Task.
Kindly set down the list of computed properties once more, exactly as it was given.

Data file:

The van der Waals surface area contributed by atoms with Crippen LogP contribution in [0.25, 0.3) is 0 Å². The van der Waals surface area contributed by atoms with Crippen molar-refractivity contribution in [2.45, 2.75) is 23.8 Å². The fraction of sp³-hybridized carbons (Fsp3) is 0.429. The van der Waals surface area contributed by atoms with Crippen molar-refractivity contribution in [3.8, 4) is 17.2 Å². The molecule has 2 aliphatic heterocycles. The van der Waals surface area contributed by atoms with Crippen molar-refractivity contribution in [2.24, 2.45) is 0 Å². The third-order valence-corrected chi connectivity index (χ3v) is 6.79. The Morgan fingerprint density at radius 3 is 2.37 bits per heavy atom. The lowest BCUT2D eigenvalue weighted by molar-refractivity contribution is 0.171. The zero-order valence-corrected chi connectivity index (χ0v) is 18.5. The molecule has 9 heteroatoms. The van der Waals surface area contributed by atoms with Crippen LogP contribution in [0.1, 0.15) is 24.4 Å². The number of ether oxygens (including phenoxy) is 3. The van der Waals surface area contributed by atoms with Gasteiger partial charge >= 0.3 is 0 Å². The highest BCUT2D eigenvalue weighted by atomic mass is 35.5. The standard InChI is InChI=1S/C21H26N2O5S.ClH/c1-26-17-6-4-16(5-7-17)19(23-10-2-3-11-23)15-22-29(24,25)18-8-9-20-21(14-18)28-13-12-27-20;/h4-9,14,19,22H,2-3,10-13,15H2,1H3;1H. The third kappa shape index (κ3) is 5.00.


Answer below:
The van der Waals surface area contributed by atoms with Crippen LogP contribution in [0.25, 0.3) is 0 Å². The van der Waals surface area contributed by atoms with Crippen molar-refractivity contribution in [2.45, 2.75) is 23.8 Å². The fraction of sp³-hybridized carbons (Fsp3) is 0.429. The van der Waals surface area contributed by atoms with Crippen molar-refractivity contribution in [3.8, 4) is 17.2 Å². The molecule has 2 aliphatic heterocycles. The van der Waals surface area contributed by atoms with Crippen molar-refractivity contribution in [2.24, 2.45) is 0 Å². The third-order valence-corrected chi connectivity index (χ3v) is 6.79. The Morgan fingerprint density at radius 3 is 2.37 bits per heavy atom. The lowest BCUT2D eigenvalue weighted by molar-refractivity contribution is 0.171. The zero-order valence-corrected chi connectivity index (χ0v) is 18.5. The molecule has 9 heteroatoms. The van der Waals surface area contributed by atoms with Crippen LogP contribution in [0.1, 0.15) is 24.4 Å². The number of ether oxygens (including phenoxy) is 3. The van der Waals surface area contributed by atoms with Gasteiger partial charge >= 0.3 is 0 Å². The highest BCUT2D eigenvalue weighted by atomic mass is 35.5. The standard InChI is InChI=1S/C21H26N2O5S.ClH/c1-26-17-6-4-16(5-7-17)19(23-10-2-3-11-23)15-22-29(24,25)18-8-9-20-21(14-18)28-13-12-27-20;/h4-9,14,19,22H,2-3,10-13,15H2,1H3;1H. The third kappa shape index (κ3) is 5.00.